The Commerce Department's National Institute of Standards and Technology is seeking leading business, education, health care and quality experts to serve on the 1997 board of examiners for the Malcolm Baldrige National Quality Award.
Examiners volunteer their time and energy to evaluate applications for the award, prepare feedback reports for applicants, and report their findings to the Award's Panel of Judges. While most receive no reimbursement of expenses for their efforts, many examiners view it as a valuable learning experience. Says Craig A. Anderson, a partner with Ernst & Young LLP, "As a Baldrige examiner, I have had the privilege to work with leading experts and businesses who are passionate in their quest for excellence. This has resulted in my greatest personal and professional adult learning experience, learning from organizations committed to performance excellence."
"By providing a service to their country, Baldrige Award examiners are this country's front-line quality patriots'," says Harry Hertz, director of the Baldrige Award program at NIST. "While the Baldrige Award program benefits from their services, the examiners and their companies also benefit by gaining an in-depth knowledge about the Baldrige Award criteria and how high-performing companies are using the criteria to improve and be more competitive," he adds.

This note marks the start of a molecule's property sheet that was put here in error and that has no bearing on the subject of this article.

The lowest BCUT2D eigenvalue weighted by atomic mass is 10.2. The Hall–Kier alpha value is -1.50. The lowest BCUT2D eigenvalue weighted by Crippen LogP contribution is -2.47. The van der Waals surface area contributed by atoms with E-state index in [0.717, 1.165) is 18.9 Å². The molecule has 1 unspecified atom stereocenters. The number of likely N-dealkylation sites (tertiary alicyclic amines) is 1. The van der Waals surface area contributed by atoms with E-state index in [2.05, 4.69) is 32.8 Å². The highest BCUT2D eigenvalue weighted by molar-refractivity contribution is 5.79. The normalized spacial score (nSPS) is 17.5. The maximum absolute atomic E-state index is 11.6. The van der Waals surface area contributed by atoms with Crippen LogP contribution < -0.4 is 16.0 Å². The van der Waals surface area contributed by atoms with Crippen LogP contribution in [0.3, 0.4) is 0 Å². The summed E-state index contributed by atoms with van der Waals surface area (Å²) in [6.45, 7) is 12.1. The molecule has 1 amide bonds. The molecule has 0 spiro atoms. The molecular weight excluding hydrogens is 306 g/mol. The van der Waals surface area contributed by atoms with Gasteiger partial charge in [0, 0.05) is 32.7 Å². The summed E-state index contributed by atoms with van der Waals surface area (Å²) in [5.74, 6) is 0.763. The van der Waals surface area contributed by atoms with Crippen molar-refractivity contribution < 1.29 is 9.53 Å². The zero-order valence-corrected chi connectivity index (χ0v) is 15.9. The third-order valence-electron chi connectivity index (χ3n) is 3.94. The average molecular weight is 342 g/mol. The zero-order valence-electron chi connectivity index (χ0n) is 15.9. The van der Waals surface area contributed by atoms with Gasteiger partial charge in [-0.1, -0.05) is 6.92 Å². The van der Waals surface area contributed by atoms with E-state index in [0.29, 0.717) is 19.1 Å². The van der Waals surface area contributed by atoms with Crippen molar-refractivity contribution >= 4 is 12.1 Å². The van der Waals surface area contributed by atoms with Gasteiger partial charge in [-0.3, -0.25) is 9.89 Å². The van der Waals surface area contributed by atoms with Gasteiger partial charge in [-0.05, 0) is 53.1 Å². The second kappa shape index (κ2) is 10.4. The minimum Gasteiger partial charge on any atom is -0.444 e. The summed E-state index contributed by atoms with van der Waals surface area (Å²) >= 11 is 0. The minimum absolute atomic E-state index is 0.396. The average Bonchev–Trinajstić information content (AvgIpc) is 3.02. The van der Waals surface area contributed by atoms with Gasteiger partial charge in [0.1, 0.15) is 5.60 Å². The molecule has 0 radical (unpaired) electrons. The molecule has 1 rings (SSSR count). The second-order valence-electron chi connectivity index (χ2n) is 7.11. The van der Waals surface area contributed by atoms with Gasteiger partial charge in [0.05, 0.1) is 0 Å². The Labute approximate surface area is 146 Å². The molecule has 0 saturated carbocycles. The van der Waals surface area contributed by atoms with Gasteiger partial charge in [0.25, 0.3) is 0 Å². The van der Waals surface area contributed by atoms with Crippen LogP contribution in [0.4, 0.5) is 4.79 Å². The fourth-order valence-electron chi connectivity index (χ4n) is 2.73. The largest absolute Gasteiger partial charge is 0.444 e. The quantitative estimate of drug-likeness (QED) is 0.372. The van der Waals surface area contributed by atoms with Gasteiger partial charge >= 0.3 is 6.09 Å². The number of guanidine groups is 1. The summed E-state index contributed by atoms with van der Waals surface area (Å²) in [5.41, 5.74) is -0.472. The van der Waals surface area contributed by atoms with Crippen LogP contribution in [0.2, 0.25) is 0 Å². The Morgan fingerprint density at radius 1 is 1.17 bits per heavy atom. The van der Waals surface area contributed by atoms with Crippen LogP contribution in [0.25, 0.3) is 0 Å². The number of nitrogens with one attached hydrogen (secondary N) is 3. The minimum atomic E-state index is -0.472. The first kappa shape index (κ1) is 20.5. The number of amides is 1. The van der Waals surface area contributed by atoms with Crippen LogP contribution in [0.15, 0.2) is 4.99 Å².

Private sector reviews and surveys show that the Baldrige Award program is having a profound effect on how people and organizations operate. For example, a recent report on the Baldrige Award by the Council on Competitiveness states, "More than any other program, the Baldrige Quality Award is responsible for making quality a national priority and disseminating best practices across the United States."
Applicants for the board must have expertise in business, education or health care management, business processes and results, and be able to evaluate large and small manufacturing and service businesses. Those selected for the board must take part in a three-day preparation course based on the Baldrige award examination items, the scoring criteria, and the examination process. In addition, examiners are expected to spend 10 days or more reviewing applications, preparing feedback reports to applicants and, in some cases, participating in site visits. Companies passing initial screening are visited by a team of examiners to verify information in the application and clarify issues and questions raised during the review.
Currently, about 340 quality experts are on the board of examiners. Applications for the 1997 board will be available in September from the Malcolm Baldrige National Quality Award Office, A537 Administration Bldg., NIST, Gaithersburg, Md. 20899-0001, (301) 975-2036, fax: (301) 948-3716, e-mail: oqp [at] nist.gov. Applications are due Nov. 1, 1996.
Managed by NIST in cooperation with the private sector, the Baldrige Award program was established by Congress in 1987 not only to recognize individual U.S. companies for their quality achievements, but also to promote quality awareness and to provide information on successful quality strategies. The award criteria have evolved to represent a model for business excellence.
A non-regulatory agency of the Commerce Department's Technology Administration, NIST promotes U.S. economic growth by working with industry to develop and apply technology, measurements, and standards. NIST was selected by Congress to design and manage the award program because of its role in helping U.S. companies compete, its world-renowned expertise in measurement, and its reputation as an impartial third party.